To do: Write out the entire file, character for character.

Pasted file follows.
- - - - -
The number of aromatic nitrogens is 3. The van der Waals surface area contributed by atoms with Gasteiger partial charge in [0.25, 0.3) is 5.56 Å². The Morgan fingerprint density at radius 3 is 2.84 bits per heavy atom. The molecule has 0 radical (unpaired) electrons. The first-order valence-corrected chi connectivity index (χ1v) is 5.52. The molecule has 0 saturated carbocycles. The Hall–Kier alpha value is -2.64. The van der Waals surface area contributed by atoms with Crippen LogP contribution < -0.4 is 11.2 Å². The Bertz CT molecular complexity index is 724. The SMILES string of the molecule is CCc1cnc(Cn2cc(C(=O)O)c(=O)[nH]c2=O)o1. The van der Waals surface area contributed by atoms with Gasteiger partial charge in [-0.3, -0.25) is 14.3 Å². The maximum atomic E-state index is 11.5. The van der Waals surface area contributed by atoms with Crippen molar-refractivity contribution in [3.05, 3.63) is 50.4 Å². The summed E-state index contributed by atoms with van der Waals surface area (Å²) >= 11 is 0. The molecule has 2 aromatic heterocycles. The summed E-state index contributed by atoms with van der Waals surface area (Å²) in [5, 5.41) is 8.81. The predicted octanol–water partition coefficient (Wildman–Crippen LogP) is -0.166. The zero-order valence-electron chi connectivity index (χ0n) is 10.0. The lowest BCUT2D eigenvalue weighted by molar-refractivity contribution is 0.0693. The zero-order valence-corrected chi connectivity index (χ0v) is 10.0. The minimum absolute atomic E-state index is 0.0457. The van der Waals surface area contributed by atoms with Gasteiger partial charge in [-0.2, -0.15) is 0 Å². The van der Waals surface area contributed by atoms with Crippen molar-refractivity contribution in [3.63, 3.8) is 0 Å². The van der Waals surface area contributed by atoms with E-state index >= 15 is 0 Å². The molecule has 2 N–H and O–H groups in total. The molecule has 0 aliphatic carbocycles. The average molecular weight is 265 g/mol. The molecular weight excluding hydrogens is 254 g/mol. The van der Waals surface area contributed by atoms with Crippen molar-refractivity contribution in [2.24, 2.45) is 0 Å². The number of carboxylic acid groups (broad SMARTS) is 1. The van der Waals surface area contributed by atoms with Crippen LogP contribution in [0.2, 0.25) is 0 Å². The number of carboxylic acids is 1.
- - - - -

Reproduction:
The number of aromatic nitrogens is 3. The van der Waals surface area contributed by atoms with Gasteiger partial charge in [0.25, 0.3) is 5.56 Å². The Morgan fingerprint density at radius 3 is 2.84 bits per heavy atom. The molecule has 0 radical (unpaired) electrons. The first-order valence-corrected chi connectivity index (χ1v) is 5.52. The molecule has 0 saturated carbocycles. The Hall–Kier alpha value is -2.64. The van der Waals surface area contributed by atoms with Crippen LogP contribution < -0.4 is 11.2 Å². The Bertz CT molecular complexity index is 724. The SMILES string of the molecule is CCc1cnc(Cn2cc(C(=O)O)c(=O)[nH]c2=O)o1. The van der Waals surface area contributed by atoms with Gasteiger partial charge in [-0.3, -0.25) is 14.3 Å². The maximum atomic E-state index is 11.5. The van der Waals surface area contributed by atoms with Crippen molar-refractivity contribution in [3.05, 3.63) is 50.4 Å². The summed E-state index contributed by atoms with van der Waals surface area (Å²) >= 11 is 0. The molecule has 2 aromatic heterocycles. The summed E-state index contributed by atoms with van der Waals surface area (Å²) in [5, 5.41) is 8.81. The predicted octanol–water partition coefficient (Wildman–Crippen LogP) is -0.166. The zero-order valence-electron chi connectivity index (χ0n) is 10.0. The lowest BCUT2D eigenvalue weighted by molar-refractivity contribution is 0.0693. The zero-order valence-corrected chi connectivity index (χ0v) is 10.0. The minimum absolute atomic E-state index is 0.0457. The van der Waals surface area contributed by atoms with Gasteiger partial charge in [-0.2, -0.15) is 0 Å². The van der Waals surface area contributed by atoms with Crippen molar-refractivity contribution in [3.63, 3.8) is 0 Å². The van der Waals surface area contributed by atoms with E-state index >= 15 is 0 Å². The molecule has 2 N–H and O–H groups in total. The molecule has 0 aliphatic carbocycles. The average molecular weight is 265 g/mol. The molecular weight excluding hydrogens is 254 g/mol. The van der Waals surface area contributed by atoms with Crippen molar-refractivity contribution in [2.24, 2.45) is 0 Å². The number of carboxylic acid groups (broad SMARTS) is 1. The van der Waals surface area contributed by atoms with Crippen LogP contribution in [0.2, 0.25) is 0 Å². The number of carboxylic acids is 1.